Lessons from My Shower
by Linda Mintle, Ph.D.
As I emerged from my shower, my young daughter took one look at me and inquired, “Mommy, will I have that crinkly stuff on my legs too?” Crinkly stuff? Then I realized she was referring to the cellulite on my thighs!
As I studied her uncertain face, I realized this was a key moment. My response to this seemingly innocuous question mattered. For years, I have treated eating disorders and body image problems as a licensed therapist. I knew my attitude towards my own body was part of an ongoing process of shaping my daughter’s opinion about her body. So how I answered this question was important.
In a culture obsessed with thinness, beauty and physical perfection, the normal invasion of cellulite to this 40-year -old frame needed to be discussed in its proper perspective. “You will only have this when you are an older mommy,” I replied. But my little one did not look satisfied. “And it doesn’t hurt at all,” I added. Bingo! That was her concern. She giggled and said, “OK” and that was the end of it, or was it?
Not really. Every time, we as moms make comments about our physical bodies in front of our young daughters, we teach them how to think about their bodies. Do we feel fat today, hate our hair, criticize our appearance or pick on our imperfections while they stand by absorbing it all? Yes, and we run the risk of teaching our daughters how to feel inadequate and never measure up. Our voice matters in the sea of media voices telling girls and women to be thinner, prettier, perfect and improved. The importance given to physical appearance is way out of balance when it comes to personal development and, we need to change this.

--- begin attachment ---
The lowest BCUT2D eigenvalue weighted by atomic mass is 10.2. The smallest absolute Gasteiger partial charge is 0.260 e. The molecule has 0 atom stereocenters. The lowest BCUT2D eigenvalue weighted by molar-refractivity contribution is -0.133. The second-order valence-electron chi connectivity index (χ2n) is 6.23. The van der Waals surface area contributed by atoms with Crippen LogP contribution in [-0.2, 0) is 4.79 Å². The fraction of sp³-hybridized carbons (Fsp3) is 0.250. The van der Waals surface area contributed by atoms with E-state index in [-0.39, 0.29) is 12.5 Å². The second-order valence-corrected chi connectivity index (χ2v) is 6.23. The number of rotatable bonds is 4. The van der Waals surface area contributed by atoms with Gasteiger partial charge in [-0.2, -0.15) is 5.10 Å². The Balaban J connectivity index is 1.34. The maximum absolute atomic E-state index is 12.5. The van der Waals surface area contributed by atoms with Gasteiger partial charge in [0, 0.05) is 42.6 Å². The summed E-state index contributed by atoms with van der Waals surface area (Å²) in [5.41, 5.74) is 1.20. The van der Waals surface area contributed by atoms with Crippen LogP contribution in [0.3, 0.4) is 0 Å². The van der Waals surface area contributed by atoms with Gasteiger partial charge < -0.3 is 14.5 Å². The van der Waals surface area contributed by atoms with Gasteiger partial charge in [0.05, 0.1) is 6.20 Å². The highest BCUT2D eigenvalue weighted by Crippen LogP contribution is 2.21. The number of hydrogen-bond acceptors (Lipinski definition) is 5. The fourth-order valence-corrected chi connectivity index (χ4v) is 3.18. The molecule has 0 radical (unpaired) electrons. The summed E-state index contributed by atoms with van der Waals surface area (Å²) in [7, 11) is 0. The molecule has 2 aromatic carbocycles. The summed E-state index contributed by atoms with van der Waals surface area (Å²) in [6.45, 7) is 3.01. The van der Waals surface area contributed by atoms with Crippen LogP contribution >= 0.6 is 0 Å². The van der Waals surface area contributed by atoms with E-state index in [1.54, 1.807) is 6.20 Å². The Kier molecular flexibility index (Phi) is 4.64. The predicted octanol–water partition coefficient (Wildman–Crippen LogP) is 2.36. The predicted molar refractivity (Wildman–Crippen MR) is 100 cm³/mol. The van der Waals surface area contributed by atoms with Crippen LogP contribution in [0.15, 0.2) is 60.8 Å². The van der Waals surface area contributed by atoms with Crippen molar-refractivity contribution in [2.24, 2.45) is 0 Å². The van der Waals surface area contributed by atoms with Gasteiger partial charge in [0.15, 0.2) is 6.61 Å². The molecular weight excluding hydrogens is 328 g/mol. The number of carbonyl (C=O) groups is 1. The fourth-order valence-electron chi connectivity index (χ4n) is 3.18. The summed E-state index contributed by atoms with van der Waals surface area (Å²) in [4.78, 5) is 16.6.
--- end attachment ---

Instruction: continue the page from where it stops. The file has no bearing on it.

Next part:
Fortunately, we can begin early by normalizing the changes of aging and talking about our bodies with respect. We can resist cultural prescriptions of beauty and focus conversations on inner beauty and character building. We can model acceptance and healthy living and teach our daughters self-care rather than self-obsession. We can view ourselves holistically and not dissect ourselves into parts. We can replace negative, degrading thoughts of self with loving and caring statements about the way God made us.
The next time you’re tempted to complain about your flabby stomach or ask, “Do I look fat in these jeans?” reconsider. You’re teaching the next generation how to think about their bodies. Your voice matters and is one of tremendous influence, so think before you speak. Practice acceptance and respect for the body God gave you. It will make a difference in the life of your child.
Dr. Linda Mintle is a licensed therapist, a national speaker and bestselling author with 16 book titles currently published. For more info visit drlindahelps.com.